Digital literacy
March 16, 2023

Partnering with AmeriCorps for Digital Equity in Affordable Housing

Author: Selena Duvivier, Senior Associate, Community Outreach and Impact with Crystal Brumfield, Digital Literacy VISTA

Note for the Reader:

AmeriCorps is a Federal agency that engages millions of Americans in service through national service programs such as AmeriCorps, AmeriCorps Seniors, and AmeriCorps VISTA. The purpose of AmeriCorps VISTA (Volunteers in Services to America) is to strengthen and supplement efforts to eliminate and alleviate poverty in the United States by strengthening local agencies and organizations to carry out the purpose of the program, encourage volunteer service at the local level and generate commitment of private sector resources. NHT is hosting an AmeriCorps VISTA to help address digital literacy issues in the Washington DC metropolitan area.

NHT and Literacy Minnesota (LitMN) have partnered to utilize a Literacy Leader through AmeriCorps VISTA over three years. NHT’s Digital Literacy VISTA journey started in January 2023 and will greatly impact how digital equity is addressed both within the organization and the communities NHT serves. NHT spoke with Digital Literacy VISTA Crystal Brumfield on her work and progress to date.

What are the barriers/challenges to digital equity in affordable housing communities?

Many families and individuals living in affordable housing communities lack access to strong, consistent, and reliable internet, laptop computers and/or the tools to develop confidence in the digital space. This results in many low-income families and individuals with persistent and treatable ailments, children with reduced test scores and poor knowledge retention, and the inability for an individual to build skills and education that can lead to greater employment opportunities.

Within the District of Columbia, Maryland, and Virginia (DMV) region, where I serve as an AmeriCorps VISTA, DMV residents have faced digital inequities for decades, with Black and Brown residents disproportionately left behind. Across all households in the District, 36,460 households don’t have internet, including more than 50% of households in Wards 7 and 8, where a majority of Black households reside.  Further, 16,288 D.C. households do not have a computer where 6.7% of African American & Black people are in households without a computer, compared to 0.8% of White people in households without a computer. In the neighboring city of Baltimore, MD, more than 96,000 households in the city lack wireline internet service, such as cable, fiber, or other subscriber service. Furthermore, 1 in 3 households do not have a desktop or laptop computer and nearly 20,000 children under the age of 17 have neither broadband nor device access at home.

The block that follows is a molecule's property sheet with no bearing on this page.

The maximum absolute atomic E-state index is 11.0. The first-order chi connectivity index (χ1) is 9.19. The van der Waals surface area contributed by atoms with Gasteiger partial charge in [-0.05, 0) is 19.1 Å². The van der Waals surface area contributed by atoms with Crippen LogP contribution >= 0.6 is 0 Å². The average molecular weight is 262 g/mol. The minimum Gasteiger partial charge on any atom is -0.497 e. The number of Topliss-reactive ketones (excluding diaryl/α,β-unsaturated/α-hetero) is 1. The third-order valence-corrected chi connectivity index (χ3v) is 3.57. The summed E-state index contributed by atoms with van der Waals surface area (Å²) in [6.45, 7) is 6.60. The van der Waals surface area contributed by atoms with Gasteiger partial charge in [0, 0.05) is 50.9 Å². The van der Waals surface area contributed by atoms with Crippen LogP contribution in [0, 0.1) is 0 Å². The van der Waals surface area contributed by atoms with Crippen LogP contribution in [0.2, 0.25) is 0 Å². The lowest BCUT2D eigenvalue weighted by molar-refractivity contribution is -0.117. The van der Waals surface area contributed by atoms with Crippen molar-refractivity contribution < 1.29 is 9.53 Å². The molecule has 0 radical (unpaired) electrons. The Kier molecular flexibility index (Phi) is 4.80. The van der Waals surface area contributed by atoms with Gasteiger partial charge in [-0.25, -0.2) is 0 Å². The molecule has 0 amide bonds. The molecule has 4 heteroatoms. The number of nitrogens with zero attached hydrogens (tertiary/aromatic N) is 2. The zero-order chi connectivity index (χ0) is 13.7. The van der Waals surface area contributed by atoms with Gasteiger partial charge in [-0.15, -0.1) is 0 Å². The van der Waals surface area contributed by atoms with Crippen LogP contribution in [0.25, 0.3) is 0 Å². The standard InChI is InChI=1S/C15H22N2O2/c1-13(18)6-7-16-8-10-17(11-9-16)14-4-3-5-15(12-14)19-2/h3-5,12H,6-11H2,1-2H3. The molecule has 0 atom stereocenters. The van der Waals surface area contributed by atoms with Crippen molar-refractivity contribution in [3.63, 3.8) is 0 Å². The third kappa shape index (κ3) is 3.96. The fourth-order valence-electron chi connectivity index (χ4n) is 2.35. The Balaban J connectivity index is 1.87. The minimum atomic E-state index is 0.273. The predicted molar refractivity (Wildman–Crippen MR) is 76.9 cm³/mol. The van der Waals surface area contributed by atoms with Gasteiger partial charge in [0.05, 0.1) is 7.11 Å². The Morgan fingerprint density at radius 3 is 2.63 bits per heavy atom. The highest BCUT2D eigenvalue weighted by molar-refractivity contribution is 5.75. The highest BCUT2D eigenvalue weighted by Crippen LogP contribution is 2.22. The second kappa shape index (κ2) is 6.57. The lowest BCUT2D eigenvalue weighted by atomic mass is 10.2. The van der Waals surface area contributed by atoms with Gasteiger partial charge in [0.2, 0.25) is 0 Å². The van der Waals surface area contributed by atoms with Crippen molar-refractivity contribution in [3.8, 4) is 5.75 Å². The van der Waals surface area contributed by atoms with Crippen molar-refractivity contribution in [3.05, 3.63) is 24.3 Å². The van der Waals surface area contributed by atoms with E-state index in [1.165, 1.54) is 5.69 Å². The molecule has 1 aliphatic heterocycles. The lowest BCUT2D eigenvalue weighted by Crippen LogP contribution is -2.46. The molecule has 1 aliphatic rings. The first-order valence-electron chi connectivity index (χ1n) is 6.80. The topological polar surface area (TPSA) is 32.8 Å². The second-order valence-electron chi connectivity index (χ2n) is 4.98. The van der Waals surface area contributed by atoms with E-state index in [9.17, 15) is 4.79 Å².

Why haven’t these barriers/challenges been addressed?

Recent years have demonstrated that digital equity is a key element to any thriving community and essential for households to fully participate in the current economy, receive education from an elementary to post-graduate level, and ensure access to quality-of-life services like healthcare and expanded work opportunities. Prior to this, the importance of digital connectivity and access was not explicitly known or addressed for low-income families living in affordable housing communities.

How is your work addressing these barriers/challenges to digital equity in NHT’s affordable housing portfolio?

As a Digital Literacy VISTA, my work focuses on equipping families with the digital literacy skills necessary to thrive in today’s economy. With this, I am currently in the baseline data collection phase of my project with input focusing on Resident and Resident Service Coordinator voices. During my time as a Digital Literacy VISTA, my intention is to start the foundation work of providing NHT-served communities in Washington, D.C. with a digital literacy course provided onsite minimally on a quarterly basis. The course will focus on various topics targeted for working class adults that equips them with the fundamentals of using a computer. The creation of the digital literacy course addresses barriers to digital equity by teaching residents the skills needed to be competitive in today’s society with their peers.